Short Sale vs. Foreclosure – Seller Information

By | April 27, 2010

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There are a lot of really, really good reasons not to let the bank simply foreclose on your property; to name a few, short sales have significantly less impact on your credit score, you can often avoid a deficiency judgement with a short sale, and short sales don’t jeapordize any security clearance you may have. Here’s a more comprehensive analysis.

Foreclosure Short Sale
> Primary homeowners who get foreclosed on are ineligible for Fannie Mae loans for a period of 5 years.

(Fannie Mae is one of the largest financers in the country.)

> Homeowners in a successful short sale are eligible again after only 2 years.
> Investors who get foreclosed on are ineligible for Fannie Mae loans for a period of 7 years. > Investors in a successful short sale are eligible again after only 2 years.
> On any future 1003 application, a prospective borrower will have to answer YES to question C in section VIII that asks, “Have you ever had property foreclosed upon or given title or deed-in-lieu thereof in the last 7 years?”

This will affect future rates.

> There is no similar declaration or question regarding a short sale.
> Your credit score may be lowered anywhere from 250 to over 300 points. Typically foreclosure will affect your score for over 3 years. > Only late payments will show and after sale mortgage will be reported as paid or negotiated. This will lower the score as little as 50 points if all other payments are being made. A short sale’s effect can be as brief as 12 to 18 months.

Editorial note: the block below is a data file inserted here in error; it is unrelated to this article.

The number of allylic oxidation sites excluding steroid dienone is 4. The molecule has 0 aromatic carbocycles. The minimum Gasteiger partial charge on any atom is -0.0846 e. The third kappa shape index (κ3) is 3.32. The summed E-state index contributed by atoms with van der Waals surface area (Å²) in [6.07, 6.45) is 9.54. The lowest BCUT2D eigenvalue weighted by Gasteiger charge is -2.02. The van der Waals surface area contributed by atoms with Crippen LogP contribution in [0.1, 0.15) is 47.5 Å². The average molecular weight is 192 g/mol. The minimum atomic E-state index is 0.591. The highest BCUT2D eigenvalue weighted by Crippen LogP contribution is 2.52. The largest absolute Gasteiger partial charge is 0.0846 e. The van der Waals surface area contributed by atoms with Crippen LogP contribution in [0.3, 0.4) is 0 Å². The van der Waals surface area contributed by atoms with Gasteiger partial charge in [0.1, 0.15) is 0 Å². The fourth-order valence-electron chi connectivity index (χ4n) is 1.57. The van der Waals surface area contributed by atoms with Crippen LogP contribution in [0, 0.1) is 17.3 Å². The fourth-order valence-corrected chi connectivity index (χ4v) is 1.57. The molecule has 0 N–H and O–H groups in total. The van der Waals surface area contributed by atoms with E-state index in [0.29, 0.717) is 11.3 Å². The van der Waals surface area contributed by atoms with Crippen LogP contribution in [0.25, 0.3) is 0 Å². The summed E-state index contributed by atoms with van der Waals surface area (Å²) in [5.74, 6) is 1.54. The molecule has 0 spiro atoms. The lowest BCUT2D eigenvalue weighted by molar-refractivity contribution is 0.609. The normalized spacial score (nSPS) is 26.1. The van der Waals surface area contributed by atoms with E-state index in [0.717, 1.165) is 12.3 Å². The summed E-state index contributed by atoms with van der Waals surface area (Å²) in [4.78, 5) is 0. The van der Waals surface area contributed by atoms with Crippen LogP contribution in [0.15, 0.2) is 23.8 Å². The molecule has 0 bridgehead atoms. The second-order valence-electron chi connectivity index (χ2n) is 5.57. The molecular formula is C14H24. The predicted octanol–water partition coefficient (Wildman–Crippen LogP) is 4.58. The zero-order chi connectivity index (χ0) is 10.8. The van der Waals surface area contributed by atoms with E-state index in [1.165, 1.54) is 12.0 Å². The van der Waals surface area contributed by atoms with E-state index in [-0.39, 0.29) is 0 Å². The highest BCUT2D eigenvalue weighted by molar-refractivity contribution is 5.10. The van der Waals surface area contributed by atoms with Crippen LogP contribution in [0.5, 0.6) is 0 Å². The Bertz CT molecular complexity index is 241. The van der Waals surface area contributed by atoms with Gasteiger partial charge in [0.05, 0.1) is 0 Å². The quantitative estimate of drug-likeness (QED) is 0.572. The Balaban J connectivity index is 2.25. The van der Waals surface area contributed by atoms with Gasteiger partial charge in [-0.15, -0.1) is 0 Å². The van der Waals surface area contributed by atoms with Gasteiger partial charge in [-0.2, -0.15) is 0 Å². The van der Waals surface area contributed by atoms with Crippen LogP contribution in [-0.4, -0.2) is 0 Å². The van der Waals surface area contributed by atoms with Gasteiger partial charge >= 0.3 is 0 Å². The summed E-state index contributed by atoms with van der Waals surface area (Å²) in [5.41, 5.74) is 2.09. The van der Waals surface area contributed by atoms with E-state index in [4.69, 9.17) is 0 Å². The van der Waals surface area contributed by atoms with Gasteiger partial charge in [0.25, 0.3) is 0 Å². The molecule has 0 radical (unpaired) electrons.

> Foreclosure will remain as a public record on a person’s credit history for 10 years or more. > Short sales are not reported on a credit history. There is no specific reporting item for ‘short sale’ and the loan is typically reported as “Paid in Full, Settled.”
> Foreclosure is the most challenging issue against a security clearance outside the conviction of a serious misdemeanor or a felony. Police officers, military personnel, CIA, security, and almost everyone else who has a foreclosure on their record will in almost all cases have their clearance revoked and their position terminated. > A short sale on its own will not challenge most security clearances.
> Employers have the right and are actively checking the credit regularly of all employees who are in sensitive positions. A foreclosure is in many cases grounds for immediate reassignment or termination. > A short sale is not reported on a credit report and is therefore not a challenge to employment.
> Many employers are requiring credit checks on all job applicants. A foreclosure is one of the most detrimental credit items an applicant can have and can present a major challenge to employment. > A short sale is not reported on a credit report and is therefore not a challenge to employment.
> In 100% of Florida foreclosures the bank has the right to pursue a deficiency judgement. > In many short sales it is possible to convince the lender to give up the right to pursue a deficiency judgement against the homeowner.
> In a foreclosure the home will have to go through an REO process if it does not sell at auction. In most cases this will result in a lower sales price and longer time to sell in a declining market. This will result in a higher possible deficiency judgement. > In a properly managed short sale where the lender has the right to pursue a short sale, the home is sold at a price that should be close to market value and in almost all cases will be better than a REO sale, resulting in a lower deficiency.

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